4. These findings do not apply to “people who have already had cancer.”
  5. These findings do not apply to the consumption of fish and poultry. Because my research (explained in The China Study)[4] has indicated that it is not just red meat, but all animal-based food that is contributing to cancer risk, I believe this is also a serious omission and also has the effect of minimizing the main message.

There it is—lots of wiggle room that detracts from the main IARC message that processed meats are carcinogenic, so they say—itself a very thin slice of the larger message. Then add to this the counter argument that “red meat has nutritional value,”[5] a benefit according to the director of IARC, Christopher Wild. Yes, we all know that meat may have nutritional value under some conditions (like when we are starving), but it also is more important to recognize that whole plant-based foods can provide that same “nutritional value” at far less cost to our health.

If I were to come to this discussion, totally unbiased, I could opt for either side of the question, depending on my preference for eating meat. But this is only if we fail to acknowledge the big story. If we keep focusing on reductionist information that can be trivialized, we continue to argue about what does not actually matter or result in real improvements in human health.

This report, once again, illustrates a persistent problem in public discussions of diet and health. Context is missing! Why do we care about the relatively minor effect of eating processed meat on colorectal cancer, then wonder whether this is specific for this organ and not for others and whether this food is specific for cancer but not for other diseases? Are we going to have to work out which disease might be produced by which food for each organ before we get comfortable with a consensus statement about diet and disease in general? How many lives will end prematurely because we are failing to see the greater context?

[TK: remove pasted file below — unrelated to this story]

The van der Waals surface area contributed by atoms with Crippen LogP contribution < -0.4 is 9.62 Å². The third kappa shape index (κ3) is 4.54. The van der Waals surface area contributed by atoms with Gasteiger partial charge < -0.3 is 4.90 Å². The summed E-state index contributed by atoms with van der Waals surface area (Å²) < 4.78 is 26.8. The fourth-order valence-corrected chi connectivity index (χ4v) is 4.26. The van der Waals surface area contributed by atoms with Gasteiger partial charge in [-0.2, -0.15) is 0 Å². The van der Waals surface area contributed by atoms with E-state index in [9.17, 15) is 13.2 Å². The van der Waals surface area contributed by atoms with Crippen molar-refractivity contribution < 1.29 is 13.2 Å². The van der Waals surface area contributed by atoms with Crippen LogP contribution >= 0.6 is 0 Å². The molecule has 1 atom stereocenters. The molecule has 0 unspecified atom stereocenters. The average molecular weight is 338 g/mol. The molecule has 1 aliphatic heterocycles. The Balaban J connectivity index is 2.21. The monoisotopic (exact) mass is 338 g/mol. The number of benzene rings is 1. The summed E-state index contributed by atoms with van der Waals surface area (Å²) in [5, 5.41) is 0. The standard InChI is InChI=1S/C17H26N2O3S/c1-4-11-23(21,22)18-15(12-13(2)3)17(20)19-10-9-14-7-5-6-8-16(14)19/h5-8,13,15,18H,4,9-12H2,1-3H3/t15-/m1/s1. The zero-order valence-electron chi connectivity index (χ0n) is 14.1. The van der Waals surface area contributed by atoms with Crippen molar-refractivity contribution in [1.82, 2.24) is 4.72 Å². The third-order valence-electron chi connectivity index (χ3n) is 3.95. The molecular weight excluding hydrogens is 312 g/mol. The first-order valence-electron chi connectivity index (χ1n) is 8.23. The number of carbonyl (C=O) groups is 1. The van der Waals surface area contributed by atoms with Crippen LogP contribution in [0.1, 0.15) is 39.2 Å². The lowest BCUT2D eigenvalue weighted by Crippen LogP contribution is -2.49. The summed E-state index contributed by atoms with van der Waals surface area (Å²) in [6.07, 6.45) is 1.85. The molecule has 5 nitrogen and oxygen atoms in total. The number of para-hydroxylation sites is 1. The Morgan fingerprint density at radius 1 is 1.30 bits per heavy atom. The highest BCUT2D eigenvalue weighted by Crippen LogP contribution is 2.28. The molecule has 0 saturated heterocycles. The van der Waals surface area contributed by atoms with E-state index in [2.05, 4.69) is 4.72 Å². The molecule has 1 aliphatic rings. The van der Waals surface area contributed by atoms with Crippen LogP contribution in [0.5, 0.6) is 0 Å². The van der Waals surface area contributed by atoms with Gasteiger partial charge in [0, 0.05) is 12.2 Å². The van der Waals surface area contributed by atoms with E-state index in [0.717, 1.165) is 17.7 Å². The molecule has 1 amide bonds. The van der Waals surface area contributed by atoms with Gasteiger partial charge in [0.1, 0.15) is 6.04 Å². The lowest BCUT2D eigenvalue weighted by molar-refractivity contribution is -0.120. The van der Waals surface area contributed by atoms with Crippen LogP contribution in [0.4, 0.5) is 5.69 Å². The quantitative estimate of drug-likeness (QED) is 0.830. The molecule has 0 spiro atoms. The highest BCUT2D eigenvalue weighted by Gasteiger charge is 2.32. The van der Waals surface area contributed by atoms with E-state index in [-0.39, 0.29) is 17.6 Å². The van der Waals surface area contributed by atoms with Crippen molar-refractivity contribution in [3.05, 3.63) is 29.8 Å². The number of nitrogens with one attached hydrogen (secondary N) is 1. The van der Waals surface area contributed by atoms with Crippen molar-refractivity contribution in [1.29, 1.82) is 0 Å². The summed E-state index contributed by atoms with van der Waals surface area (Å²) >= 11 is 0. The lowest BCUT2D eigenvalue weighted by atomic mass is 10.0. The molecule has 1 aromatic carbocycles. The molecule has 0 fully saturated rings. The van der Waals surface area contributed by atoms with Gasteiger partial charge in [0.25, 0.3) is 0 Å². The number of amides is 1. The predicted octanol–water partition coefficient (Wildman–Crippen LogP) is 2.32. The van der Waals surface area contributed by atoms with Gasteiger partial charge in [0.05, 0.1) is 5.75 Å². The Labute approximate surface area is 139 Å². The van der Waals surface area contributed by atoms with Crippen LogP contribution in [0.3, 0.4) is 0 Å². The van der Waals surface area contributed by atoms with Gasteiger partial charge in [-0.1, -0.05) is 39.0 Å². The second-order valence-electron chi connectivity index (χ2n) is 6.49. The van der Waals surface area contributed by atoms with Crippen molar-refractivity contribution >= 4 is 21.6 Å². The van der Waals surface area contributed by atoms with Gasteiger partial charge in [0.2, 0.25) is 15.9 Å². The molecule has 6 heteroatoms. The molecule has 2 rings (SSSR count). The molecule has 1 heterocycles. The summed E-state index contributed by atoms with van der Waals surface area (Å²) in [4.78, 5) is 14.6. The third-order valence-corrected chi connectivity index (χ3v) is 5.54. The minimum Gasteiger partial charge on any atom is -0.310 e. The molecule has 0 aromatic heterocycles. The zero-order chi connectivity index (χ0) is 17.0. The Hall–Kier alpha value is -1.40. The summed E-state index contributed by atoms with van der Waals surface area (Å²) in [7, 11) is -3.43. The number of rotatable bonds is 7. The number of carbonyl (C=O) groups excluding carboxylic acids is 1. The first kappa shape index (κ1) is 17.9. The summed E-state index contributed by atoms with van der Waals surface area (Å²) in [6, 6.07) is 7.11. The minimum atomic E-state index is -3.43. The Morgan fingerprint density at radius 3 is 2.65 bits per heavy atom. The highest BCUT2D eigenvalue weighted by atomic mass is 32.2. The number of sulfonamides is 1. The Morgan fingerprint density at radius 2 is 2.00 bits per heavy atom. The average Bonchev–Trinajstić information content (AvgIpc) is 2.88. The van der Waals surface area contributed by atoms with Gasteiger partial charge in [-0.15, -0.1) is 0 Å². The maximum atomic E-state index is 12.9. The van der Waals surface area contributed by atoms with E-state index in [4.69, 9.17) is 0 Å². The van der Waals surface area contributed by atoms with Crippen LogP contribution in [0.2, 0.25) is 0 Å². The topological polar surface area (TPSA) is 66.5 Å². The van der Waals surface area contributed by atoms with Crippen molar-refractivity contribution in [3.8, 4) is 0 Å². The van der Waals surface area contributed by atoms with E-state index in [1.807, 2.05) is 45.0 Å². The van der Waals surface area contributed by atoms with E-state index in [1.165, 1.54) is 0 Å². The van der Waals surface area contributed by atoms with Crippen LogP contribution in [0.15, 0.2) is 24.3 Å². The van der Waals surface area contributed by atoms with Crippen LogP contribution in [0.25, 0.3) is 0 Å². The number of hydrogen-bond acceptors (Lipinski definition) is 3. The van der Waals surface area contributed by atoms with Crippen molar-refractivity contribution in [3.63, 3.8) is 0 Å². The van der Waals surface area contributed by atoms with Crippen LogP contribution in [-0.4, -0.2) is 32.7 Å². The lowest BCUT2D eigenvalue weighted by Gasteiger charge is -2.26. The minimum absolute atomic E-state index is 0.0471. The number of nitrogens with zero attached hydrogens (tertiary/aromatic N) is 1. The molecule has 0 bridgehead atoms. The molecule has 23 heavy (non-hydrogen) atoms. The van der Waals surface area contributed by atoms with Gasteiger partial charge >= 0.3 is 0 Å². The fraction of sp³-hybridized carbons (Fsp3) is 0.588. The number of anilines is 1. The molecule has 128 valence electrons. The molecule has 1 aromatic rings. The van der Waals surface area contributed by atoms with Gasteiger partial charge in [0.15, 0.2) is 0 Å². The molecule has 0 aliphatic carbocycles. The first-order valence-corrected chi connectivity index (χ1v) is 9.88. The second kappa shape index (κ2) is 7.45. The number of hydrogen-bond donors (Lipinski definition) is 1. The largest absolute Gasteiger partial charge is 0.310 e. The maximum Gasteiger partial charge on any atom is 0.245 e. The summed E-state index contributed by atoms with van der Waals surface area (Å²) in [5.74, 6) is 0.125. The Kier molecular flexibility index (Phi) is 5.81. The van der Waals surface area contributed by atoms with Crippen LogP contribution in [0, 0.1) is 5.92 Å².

The context missing in this report is the whole diet, whole health, whole mechanism perspective. I call it wholism (with the ‘w’). It is Nature, which can be illustrated by the infinitely complex systems in each of the 10-100 trillion cells in our body. It runs better than a Swiss clock. The cell’s intracellular milieu and events represent a beautiful orchestration that represents Nature at its best.

The conclusions of this report find causes of one kind of cancer that involves one kind of food. This operates via one key rate limiting mechanism–a causal sequence that also infers that each of these entities is acting independently. This type of linear logic lurks everywhere, and it causes incredible public confusion about nutrition. Alternatively, when nutrition is understood wholistically and without worshiping so-called ‘high quality’ animal-based protein, good nutrition can profoundly restore health and prevent disease. Emphasizing animal-based protein seriously distorts our understanding of the total diet effect on health. We lose focus on both the direct effects of animal protein consumption and the indirect effects resulting from eating animal-based foods instead of whole plant-based foods that restore health and prevent disease.

This new WHO report is of the same ilk as the recent U.S. Dietary Guidelines draft report released earlier in 2015. My reaction was the same for that report which was published in spring 2015 in The Hill, a U.S. congressional blog[6] and my full comment was submitted to the Dietary Guidelines Advisory Committee and posted here. I am continually aware of special food, drug and medical practice interests which have a tendency and the resources to muffle voices that question those interests.

The conversation has shifted away from the most important effect, namely, nutritional control of cancer. This stance also ignores the compelling evidence that we get all the “nutritional value” we need from whole plant-based foods.


  1. The Editorial Board, “Meat as a Cause of Cancer,” The New York Times. October 28, 2015.
  2. Saint Louis, C. Meat and Cancer: The W.H.O. Report and What You Need to Know. The New York Times. October 26, 2015.
  3. World Health Organization. Q&A on the carcinogenicity of the consumption of red meat and processed meat. October 2015.
  4. International Agency for Cancer Research, “Press release: IARC monographs evaluate consumption of red meat and processed meat.” October 26, 2015.
  5. Campbell, T.C. & Campbell, T.M. The China Study : the Most Comprehensive Study of Nutrition Ever Conducted and the Startling Implications for Diet, Weight Loss and Long-term Health. 1st BenBella Books pbk. ed. Dallas, Tex.: BenBella Books, 2006.
  6. Campbell, T. C. Will plant-based dietary recommendation spur meaningful change? The Hill. May 28, 2015.